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Subject: Re: Buddy Holly's place in history

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Date Posted: Wed November 11, 2015 06:47:53
In reply to: Dave H 's message, "Buddy Holly's place in history" on Mon November 09, 2015 16:15:36

Dave has a valid perspective, particularly considering he was around when Buddy was still alive. It is certainly a British perspective - I and other Americans don't relate to the term "Bobby," although I'm sure what Dave means is that Buddy was starting to move into "pop music," which is certainly true. That was happening during the last year of Buddy's life, so it's not for sure that he was moving away from "rock and roll" - he was dead before that could have happened, and he was playing his rockin' hits on his last tour. He could have just as easily moved more into country music - Waylon Jennings was his new bass player, after all!

The history of "rock and roll," which grew up into "rock" with the help of The Beatles and The Rolling Stones most notably, is pretty simple to trace: It was born in the 50s, grew up in the 60s, got really wild and commercialized in the 70s, and faded out in the 80s. Radio stations that played "classic rock" in the 80s play the same songs today - it is noteworthy that all popular Led Zeppelin songs, for instance, are 40+ years old now.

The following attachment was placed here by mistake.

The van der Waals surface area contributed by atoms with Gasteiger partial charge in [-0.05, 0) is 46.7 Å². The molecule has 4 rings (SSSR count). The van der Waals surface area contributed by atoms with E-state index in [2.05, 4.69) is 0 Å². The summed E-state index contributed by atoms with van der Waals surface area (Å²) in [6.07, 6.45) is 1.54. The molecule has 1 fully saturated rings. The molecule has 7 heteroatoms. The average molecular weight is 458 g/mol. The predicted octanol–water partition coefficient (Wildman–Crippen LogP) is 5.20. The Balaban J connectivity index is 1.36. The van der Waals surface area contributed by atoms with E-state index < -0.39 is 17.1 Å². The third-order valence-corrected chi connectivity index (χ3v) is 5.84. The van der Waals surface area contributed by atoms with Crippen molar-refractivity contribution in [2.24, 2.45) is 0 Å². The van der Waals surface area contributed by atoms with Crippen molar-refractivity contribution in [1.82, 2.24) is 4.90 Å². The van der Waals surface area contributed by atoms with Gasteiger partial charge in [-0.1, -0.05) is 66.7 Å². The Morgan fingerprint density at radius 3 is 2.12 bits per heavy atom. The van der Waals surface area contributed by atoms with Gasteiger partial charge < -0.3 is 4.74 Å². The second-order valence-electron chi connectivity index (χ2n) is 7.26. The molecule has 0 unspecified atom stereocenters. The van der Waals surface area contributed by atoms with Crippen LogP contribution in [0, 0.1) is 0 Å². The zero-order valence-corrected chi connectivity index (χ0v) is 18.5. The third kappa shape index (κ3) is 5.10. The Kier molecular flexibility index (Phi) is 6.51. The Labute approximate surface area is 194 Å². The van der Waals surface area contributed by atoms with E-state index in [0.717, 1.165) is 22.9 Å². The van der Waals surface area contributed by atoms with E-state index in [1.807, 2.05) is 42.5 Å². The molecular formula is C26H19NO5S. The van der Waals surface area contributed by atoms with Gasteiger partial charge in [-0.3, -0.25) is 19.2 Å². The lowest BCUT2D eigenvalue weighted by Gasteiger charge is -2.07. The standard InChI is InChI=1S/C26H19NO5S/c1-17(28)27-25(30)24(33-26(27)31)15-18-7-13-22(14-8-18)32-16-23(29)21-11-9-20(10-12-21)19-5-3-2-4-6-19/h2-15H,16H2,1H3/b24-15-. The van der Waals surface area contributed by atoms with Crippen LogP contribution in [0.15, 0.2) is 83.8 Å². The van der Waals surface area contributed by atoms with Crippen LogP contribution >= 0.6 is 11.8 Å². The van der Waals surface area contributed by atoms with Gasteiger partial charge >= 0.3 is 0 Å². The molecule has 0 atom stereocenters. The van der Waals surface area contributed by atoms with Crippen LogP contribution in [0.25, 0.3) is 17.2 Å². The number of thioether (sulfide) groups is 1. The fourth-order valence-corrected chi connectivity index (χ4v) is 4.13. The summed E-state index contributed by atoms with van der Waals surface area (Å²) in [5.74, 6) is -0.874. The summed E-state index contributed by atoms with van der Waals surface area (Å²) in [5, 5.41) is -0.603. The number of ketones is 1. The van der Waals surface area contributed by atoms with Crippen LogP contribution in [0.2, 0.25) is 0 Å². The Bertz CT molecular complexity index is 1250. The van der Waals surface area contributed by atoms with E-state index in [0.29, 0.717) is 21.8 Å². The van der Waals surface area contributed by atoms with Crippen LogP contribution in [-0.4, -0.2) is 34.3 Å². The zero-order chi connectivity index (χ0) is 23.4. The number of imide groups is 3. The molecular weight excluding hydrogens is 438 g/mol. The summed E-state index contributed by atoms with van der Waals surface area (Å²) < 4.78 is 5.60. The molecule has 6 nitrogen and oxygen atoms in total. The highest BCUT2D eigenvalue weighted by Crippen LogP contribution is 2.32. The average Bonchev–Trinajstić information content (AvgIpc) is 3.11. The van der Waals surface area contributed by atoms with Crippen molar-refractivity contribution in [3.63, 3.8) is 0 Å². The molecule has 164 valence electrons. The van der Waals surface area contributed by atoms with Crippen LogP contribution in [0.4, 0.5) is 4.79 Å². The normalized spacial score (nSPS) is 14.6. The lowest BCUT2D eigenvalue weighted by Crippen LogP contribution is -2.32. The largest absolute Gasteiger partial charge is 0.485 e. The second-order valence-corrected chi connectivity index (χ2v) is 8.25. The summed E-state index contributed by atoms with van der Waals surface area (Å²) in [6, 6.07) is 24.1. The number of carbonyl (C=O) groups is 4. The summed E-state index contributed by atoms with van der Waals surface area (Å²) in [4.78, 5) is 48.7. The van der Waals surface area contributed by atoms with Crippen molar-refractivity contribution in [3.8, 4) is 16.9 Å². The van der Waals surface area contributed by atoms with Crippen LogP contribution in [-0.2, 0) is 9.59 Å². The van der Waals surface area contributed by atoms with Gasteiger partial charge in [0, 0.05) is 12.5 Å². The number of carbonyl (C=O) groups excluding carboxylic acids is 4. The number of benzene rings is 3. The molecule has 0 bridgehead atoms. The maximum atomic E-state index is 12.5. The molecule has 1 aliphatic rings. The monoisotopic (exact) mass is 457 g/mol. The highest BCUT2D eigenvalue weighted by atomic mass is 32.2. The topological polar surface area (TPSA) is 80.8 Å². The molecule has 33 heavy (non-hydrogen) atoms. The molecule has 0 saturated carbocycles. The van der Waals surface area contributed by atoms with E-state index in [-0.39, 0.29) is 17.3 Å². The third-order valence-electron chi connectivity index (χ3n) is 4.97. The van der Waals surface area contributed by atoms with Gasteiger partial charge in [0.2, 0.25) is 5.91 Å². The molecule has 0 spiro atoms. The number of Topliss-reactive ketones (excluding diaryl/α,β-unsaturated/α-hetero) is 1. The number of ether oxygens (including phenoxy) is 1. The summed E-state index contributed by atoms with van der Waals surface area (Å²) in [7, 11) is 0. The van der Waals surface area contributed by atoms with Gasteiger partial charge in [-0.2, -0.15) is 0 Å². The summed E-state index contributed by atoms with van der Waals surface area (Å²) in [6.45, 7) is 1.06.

Opinions and facts seldom coincide, and given that his time in the spotlight was less than 2 years, speculation and opinion tend to obscure the facts about Buddy Holly. Here are a couple of facts:

Buddy Holly and the Crickets were a self-contained band - common today, but rare in the 50s.

Buddy wrote and produced most of his own material. No disrespect to Norman Petty, rather, praise: Norman encouraged Buddy's creativity and acted more as a sound engineer and manager.

Buddy was - and probably still is - more popular in England than in America.

And so on and so forth - listen to the songs and/or read a book for more info!

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Re: Buddy Holly's place in historyHK (Be wild, not evil)Wed November 11, 2015 08:07:02

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